Volkswagen has announced plans to revive the Scout brand in the US – first using International Harvester for its family line of SUVs built from 1961 to 1980, and then being acquired by VW through the acquisition of Traton Navistar in 2020.
Off-road models of SUVs and pickups are experiencing a resurgence in North America, so it’s no coincidence that nameplates, including the Ford Bronco and Jeep Wagoneer, have also recently appeared. To benefit from the simultaneous growth of EV sales in North America, many of which are built on SUV and pickup platforms, the VW Scout lineup will be fully battery-powered.
Naturally to seduce American buyers, the Scout will introduce a large electric SUV that the company describes as “reliable,” and the pickup is probably based on the same platform that replicates the body options offered on the original International Scout.
According to VW, the new models will be developed and built in the US, and production is scheduled to begin in 2026. Sources familiar with the matter told Reuters that the new brand would represent an investment for VW of more than $ 100 million, and the group hopes annual sales in the long run could reach $ 250,000, according to the Wall Street Journal. If Scout succeeds, CEO Herbert Diss believes VW could increase its overall US market share from 4% to 10% by the end of the decade.
It should be noted that VW has not confirmed either the size of its investment or its target capacity, and that there is a marked discrepancy between the two figures reported in the press – $ 100 million is likely to be too low to achieve annual production. this volume.
Assuming these figures are somewhat correct, and 250,000 annual production figures is a very long-term goal, what options does VW have for assembling the Scout in the US?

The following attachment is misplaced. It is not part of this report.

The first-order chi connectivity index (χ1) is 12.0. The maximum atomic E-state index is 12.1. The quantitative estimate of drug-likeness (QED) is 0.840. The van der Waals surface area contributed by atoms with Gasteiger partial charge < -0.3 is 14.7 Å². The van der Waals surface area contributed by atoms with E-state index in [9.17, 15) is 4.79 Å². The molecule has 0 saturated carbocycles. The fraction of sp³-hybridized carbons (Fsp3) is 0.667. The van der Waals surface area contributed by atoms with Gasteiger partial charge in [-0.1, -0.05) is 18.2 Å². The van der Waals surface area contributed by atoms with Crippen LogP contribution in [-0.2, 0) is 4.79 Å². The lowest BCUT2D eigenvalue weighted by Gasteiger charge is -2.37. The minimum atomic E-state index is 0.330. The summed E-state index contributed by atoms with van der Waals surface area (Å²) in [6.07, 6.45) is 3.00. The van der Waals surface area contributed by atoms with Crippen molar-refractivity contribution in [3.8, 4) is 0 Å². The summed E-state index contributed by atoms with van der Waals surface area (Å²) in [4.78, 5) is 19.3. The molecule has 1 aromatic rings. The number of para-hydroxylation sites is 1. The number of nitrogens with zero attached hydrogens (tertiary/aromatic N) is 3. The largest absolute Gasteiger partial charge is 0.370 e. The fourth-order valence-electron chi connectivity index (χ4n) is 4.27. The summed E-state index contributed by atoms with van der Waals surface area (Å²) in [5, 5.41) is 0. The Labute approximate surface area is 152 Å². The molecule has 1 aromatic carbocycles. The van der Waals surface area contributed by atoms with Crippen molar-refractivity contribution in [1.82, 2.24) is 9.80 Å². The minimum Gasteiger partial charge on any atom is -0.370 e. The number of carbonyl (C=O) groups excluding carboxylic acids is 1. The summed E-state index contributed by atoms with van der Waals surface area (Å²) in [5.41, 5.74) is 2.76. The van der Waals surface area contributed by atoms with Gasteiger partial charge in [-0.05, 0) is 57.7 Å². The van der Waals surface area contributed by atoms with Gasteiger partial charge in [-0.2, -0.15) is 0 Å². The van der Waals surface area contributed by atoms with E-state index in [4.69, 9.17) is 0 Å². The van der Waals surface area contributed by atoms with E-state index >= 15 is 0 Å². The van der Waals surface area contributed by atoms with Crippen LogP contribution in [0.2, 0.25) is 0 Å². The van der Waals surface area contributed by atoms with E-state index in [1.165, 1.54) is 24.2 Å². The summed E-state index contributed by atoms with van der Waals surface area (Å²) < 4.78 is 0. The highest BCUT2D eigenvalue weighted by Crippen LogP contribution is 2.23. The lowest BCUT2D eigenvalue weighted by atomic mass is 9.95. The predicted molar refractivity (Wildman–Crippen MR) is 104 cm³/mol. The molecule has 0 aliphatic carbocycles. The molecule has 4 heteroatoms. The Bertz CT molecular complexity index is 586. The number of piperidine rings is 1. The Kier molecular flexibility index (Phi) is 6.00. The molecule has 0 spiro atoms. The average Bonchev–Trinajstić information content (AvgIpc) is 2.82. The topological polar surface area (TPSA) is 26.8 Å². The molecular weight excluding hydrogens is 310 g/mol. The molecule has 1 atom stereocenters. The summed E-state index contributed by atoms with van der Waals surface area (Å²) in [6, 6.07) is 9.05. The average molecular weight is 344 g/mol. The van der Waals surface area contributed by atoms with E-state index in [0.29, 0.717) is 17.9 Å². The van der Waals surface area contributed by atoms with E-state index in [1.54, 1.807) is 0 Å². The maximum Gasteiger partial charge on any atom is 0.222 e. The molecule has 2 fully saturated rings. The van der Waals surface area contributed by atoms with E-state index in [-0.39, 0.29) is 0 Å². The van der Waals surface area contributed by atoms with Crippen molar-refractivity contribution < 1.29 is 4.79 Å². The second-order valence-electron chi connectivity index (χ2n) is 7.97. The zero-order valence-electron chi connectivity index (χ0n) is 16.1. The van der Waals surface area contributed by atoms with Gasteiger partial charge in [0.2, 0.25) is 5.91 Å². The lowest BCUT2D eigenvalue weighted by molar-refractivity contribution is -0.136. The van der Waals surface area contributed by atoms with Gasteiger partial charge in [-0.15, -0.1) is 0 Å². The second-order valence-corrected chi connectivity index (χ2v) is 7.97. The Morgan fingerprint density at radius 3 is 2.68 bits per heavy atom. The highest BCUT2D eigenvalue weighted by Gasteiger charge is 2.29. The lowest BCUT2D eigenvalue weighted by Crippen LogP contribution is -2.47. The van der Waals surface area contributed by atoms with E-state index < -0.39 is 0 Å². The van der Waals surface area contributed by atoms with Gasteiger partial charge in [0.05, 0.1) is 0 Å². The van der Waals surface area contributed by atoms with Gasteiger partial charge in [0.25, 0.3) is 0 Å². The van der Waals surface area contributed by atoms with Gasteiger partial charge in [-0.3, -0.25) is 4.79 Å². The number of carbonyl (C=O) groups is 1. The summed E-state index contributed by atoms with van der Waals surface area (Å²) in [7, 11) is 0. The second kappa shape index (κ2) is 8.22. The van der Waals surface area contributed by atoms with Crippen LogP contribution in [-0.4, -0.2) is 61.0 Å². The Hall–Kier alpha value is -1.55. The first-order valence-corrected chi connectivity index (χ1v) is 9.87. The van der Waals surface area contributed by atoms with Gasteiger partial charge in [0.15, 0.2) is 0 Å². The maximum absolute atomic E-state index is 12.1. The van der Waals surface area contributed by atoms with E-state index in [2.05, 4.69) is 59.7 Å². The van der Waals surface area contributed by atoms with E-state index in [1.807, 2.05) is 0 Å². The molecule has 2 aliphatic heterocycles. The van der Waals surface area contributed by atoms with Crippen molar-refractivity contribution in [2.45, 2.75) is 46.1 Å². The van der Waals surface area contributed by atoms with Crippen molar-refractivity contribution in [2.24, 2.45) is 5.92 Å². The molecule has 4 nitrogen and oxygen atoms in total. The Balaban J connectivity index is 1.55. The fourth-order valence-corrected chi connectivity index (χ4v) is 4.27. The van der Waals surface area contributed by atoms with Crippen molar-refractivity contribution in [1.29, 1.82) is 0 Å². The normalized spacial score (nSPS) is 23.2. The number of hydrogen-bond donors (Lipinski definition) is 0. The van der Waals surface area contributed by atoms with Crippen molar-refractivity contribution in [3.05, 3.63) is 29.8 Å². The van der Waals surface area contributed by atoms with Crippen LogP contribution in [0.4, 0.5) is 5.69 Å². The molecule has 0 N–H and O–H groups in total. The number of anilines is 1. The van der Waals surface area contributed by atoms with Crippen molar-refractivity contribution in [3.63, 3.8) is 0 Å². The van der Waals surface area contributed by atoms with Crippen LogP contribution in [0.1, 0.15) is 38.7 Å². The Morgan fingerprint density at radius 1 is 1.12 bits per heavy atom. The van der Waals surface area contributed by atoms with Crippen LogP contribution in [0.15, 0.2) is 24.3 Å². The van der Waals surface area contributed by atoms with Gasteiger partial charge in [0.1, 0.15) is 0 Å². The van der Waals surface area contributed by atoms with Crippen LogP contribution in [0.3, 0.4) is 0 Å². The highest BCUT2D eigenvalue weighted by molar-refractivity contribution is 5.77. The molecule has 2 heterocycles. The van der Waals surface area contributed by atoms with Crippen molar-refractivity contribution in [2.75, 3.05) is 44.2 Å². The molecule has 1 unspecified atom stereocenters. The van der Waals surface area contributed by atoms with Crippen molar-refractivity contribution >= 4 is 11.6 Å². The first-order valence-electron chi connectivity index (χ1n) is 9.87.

New facility Like other new EV brands in North America, Scout can choose to go its own way. This entails either the construction of your own production facility to order, or, more likely, the acquisition and refurbishment of an existing facility. Notable EV players who have followed this path include Tesla, which bought the old GM / Toyota NUMMI plant in Fremont, California to build the Model S, and Rivian’s acquisition of the Mitsubishi plant in Normale, Illinois.
This option seems unlikely based on the figures, but due to the large financial burden, which is the construction or re-equipment of the plant. In order for VW to introduce a new brand in the US using the new facility, the price of Scout cars would need to be very high to cover these costs. This will put it in dispute with the GMC Hummer EV and Rivian R1T, which cost about $ 100,000. This price will probably be too high to reach 250,000 sales per year.
As a result, figures on major investments and capacity suggest that VW may take advantage of cheaper options to re-equip one of the existing facilities. The company’s existing plant in the U.S. in Chattanooga, Tennessee, has a stated maximum capacity of 250,000 seats and is currently building the Atlas and Atlas Cross Sport. It is preparing to create an electric SUV ID.4 for local sales along with the Atlas line, so it will probably run almost to maximum power, and to create Scout models is almost completely gone.
In addition, VW states that the Scout models will be built on a “new technical platform concept”, assuming they will not use existing MEBs or similar light car platforms that are currently being built in Chattanooga. Scout is targeting a wider market, which increases the likelihood of using a full-size body platform on a frame similar to the Ford F-150 Lightning or GMC Hummer EV. This provides improved towing and off-road performance over solid cars, as well as fairly easy integration of the transmission with batteries located between the frame rails and drive units instead of the typical front and rear differentials.
So if the Scout is quite possibly looking to use a platform body on a frame and achieve more annual power than can be achieved in Chattanooga, what options are left at VW? One interesting opportunity would be to use the International plant in Springfield, Ohio. At this company in 2018 began assembling heavy pickups and chassis International CV class 3-4, and these models compete with the line of Ford Super Duty and Silverado 2500HD / 3500HD from Chevrolet. Given that this plant is already equipped to produce cars with a body, it is possible that VW may invest its $ 100 million in adapting this line to create a new line of Scout. This would be perhaps the most affordable option among those presented here and would give VW a relatively easy way to introduce a new brand in the US.
This article was first published on a special research platform GlobalData Car Intelligence Center